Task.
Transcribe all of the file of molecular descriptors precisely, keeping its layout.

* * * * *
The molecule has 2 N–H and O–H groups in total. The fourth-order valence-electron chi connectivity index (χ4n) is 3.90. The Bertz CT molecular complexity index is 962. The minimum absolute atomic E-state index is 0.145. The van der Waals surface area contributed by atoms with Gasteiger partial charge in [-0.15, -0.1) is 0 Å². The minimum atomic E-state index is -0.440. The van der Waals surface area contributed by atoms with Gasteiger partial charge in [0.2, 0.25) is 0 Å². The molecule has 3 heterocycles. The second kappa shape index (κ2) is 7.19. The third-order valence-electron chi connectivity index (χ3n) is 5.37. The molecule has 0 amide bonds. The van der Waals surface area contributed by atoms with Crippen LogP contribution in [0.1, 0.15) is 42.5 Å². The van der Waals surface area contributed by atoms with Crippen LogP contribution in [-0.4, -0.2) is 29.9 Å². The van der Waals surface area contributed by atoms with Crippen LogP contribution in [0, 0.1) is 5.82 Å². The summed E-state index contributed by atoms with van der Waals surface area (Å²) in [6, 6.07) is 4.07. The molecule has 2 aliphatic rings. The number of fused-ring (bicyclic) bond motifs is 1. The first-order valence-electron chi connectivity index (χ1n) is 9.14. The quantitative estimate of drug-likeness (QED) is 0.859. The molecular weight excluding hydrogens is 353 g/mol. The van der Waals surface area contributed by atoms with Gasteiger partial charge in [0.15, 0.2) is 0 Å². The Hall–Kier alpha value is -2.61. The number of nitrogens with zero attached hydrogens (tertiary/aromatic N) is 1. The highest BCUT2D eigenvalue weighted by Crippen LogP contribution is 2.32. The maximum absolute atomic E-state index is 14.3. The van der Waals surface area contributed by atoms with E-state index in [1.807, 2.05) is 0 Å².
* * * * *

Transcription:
The molecule has 2 N–H and O–H groups in total. The fourth-order valence-electron chi connectivity index (χ4n) is 3.90. The Bertz CT molecular complexity index is 962. The minimum absolute atomic E-state index is 0.145. The van der Waals surface area contributed by atoms with Gasteiger partial charge in [-0.15, -0.1) is 0 Å². The minimum atomic E-state index is -0.440. The van der Waals surface area contributed by atoms with Gasteiger partial charge in [0.2, 0.25) is 0 Å². The molecule has 3 heterocycles. The second kappa shape index (κ2) is 7.19. The third-order valence-electron chi connectivity index (χ3n) is 5.37. The molecule has 0 amide bonds. The van der Waals surface area contributed by atoms with Crippen LogP contribution in [0.1, 0.15) is 42.5 Å². The van der Waals surface area contributed by atoms with Crippen LogP contribution in [-0.4, -0.2) is 29.9 Å². The van der Waals surface area contributed by atoms with Crippen LogP contribution in [0, 0.1) is 5.82 Å². The summed E-state index contributed by atoms with van der Waals surface area (Å²) in [6, 6.07) is 4.07. The molecule has 2 aliphatic rings. The number of fused-ring (bicyclic) bond motifs is 1. The first-order valence-electron chi connectivity index (χ1n) is 9.14. The quantitative estimate of drug-likeness (QED) is 0.859. The molecular weight excluding hydrogens is 353 g/mol. The van der Waals surface area contributed by atoms with Gasteiger partial charge in [0.15, 0.2) is 0 Å². The Hall–Kier alpha value is -2.61. The number of nitrogens with zero attached hydrogens (tertiary/aromatic N) is 1. The highest BCUT2D eigenvalue weighted by Crippen LogP contribution is 2.32. The maximum absolute atomic E-state index is 14.3. The van der Waals surface area contributed by atoms with E-state index in [1.807, 2.05) is 0 Å².